She added: “It happened to me the other day here at a protest. I was arrested because I hurt someone’s feelings when I said the quote: ‘Your ancestors would be proud.’ I hurt a man’s feelings and he used his power and abused his power.”
Protesters brought traffic to a standstill, but there appeared to be few complaints as many car and bus drivers honked their horns in support. Some drivers accepted signs from protesters and waved them outside their window as the protest marched past.
Star Wars actor John Boyega, 28, was one of the few high-profile names present, with most public figures reluctant to be seen breaking physical distancing guidelines. The actor told fellow demonstrators he was “speaking to you from my heart”. The British actor referenced two other black Americans who died in the US, as well as Lawrence’s murder in London in 1993.
He said: “We are a physical representation of our support for George Floyd. We are a physical representation of our support for Sandra Bland. We are a physical representation of our support for Trayvon Martin. We are a physical representation of our support for Stephen Lawrence.”
Margaret Bernard, 60, said she had experienced racism first-hand when the National Front marched in Lewisham in 1970 and her brother had been attacked by skinheads. “My generation thought we had changed all of that,” she said.
“Words do not describe how I feel about what is happening in the US. I feel sickened, disgusted. I think this is the tip of the iceberg. Institutional racism has been happening for decades and every nation needs to address that.”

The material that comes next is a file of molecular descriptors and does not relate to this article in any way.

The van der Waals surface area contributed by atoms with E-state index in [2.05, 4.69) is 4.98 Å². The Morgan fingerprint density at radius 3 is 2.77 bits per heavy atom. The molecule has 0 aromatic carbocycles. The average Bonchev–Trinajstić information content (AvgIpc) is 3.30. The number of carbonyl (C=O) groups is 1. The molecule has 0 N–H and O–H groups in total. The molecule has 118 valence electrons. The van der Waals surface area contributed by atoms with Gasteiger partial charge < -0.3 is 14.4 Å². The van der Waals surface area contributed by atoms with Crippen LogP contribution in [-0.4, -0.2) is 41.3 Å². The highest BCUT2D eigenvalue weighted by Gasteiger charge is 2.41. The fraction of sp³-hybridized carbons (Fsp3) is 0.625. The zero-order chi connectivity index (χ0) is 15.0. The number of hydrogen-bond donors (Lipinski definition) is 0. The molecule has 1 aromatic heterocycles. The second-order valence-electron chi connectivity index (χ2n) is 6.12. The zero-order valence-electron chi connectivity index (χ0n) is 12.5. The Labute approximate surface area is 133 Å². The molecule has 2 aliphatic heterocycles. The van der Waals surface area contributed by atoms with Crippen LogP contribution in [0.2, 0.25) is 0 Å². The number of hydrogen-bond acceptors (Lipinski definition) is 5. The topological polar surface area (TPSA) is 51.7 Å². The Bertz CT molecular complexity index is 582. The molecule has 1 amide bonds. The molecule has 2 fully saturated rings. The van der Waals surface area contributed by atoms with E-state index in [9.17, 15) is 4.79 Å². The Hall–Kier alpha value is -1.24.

Asked what she thought of Floyd’s death, 17-year-old student Nayana Brathwaite said: “It is disgusting. He put a knee on his neck. As a police officer he should know that would have killed someone.”
Holding a banner bearing the name of Mark Duggan, a 29-year-old British man shot and killed by the police in 2011, Dilan, 20, said: “This is also about people who are killed in the UK. It is not just the injustice in the US, it is worldwide.
“I do not like the way Boris Johnson has reacted. He has not been telling Trump what he is doing is wrong. No one in London is condemning his actions.”
Khaya Maseko, 29, said: “I’m here to stand up for my people. It’s terrible that an injustice that happened to George Floyd had to happen but it has sparked this movement to really uncover what has been going on for a very, very, very long time. People have just been ignorant to it.”
Sarah Palmer, 20, a student at Durham University, was one of the many young white people showing solidarity. “I am on the side of justice. Racism may not be always in your face here where there is white brutality but I think it is definitely embedded in our culture,” she said.
Satellite demonstrations were also held around the capital, including one in Brixton, south London, where 100 people were present at an event organised by a group of friends. Protest organiser Akira said: “We have institutional racism in the UK, and we have police brutality in the UK, but we are looking at this like it’s an American problem and Britain has struggled with this for a long time.”